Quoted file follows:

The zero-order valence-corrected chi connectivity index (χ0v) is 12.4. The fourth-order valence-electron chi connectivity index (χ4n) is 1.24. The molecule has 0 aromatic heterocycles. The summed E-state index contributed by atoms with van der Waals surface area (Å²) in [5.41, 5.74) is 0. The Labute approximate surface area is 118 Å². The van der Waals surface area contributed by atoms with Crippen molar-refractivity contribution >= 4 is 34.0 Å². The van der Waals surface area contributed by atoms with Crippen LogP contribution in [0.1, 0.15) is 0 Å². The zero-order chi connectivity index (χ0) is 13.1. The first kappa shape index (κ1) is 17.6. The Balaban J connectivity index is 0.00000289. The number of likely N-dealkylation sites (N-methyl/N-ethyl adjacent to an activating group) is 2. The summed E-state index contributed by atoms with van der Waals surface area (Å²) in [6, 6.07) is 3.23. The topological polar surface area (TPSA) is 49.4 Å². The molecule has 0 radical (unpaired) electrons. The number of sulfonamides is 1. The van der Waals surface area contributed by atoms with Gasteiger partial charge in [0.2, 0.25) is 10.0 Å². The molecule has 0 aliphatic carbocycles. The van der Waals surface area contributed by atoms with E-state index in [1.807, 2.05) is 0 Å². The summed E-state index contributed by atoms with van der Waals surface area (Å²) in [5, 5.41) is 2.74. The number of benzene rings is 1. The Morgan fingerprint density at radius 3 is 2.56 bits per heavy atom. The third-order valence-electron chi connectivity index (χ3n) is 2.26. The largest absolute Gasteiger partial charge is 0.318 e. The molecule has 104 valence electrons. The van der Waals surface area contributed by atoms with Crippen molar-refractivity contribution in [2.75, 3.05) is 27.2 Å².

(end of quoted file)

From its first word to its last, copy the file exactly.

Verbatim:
The zero-order valence-corrected chi connectivity index (χ0v) is 12.4. The fourth-order valence-electron chi connectivity index (χ4n) is 1.24. The molecule has 0 aromatic heterocycles. The summed E-state index contributed by atoms with van der Waals surface area (Å²) in [5.41, 5.74) is 0. The Labute approximate surface area is 118 Å². The van der Waals surface area contributed by atoms with Crippen molar-refractivity contribution >= 4 is 34.0 Å². The van der Waals surface area contributed by atoms with Crippen LogP contribution in [0.1, 0.15) is 0 Å². The zero-order chi connectivity index (χ0) is 13.1. The first kappa shape index (κ1) is 17.6. The Balaban J connectivity index is 0.00000289. The number of likely N-dealkylation sites (N-methyl/N-ethyl adjacent to an activating group) is 2. The summed E-state index contributed by atoms with van der Waals surface area (Å²) in [6, 6.07) is 3.23. The topological polar surface area (TPSA) is 49.4 Å². The molecule has 0 radical (unpaired) electrons. The number of sulfonamides is 1. The van der Waals surface area contributed by atoms with Gasteiger partial charge in [0.2, 0.25) is 10.0 Å². The molecule has 0 aliphatic carbocycles. The van der Waals surface area contributed by atoms with E-state index in [1.807, 2.05) is 0 Å². The summed E-state index contributed by atoms with van der Waals surface area (Å²) in [5, 5.41) is 2.74. The number of benzene rings is 1. The Morgan fingerprint density at radius 3 is 2.56 bits per heavy atom. The third-order valence-electron chi connectivity index (χ3n) is 2.26. The largest absolute Gasteiger partial charge is 0.318 e. The molecule has 104 valence electrons. The van der Waals surface area contributed by atoms with Crippen molar-refractivity contribution in [2.75, 3.05) is 27.2 Å².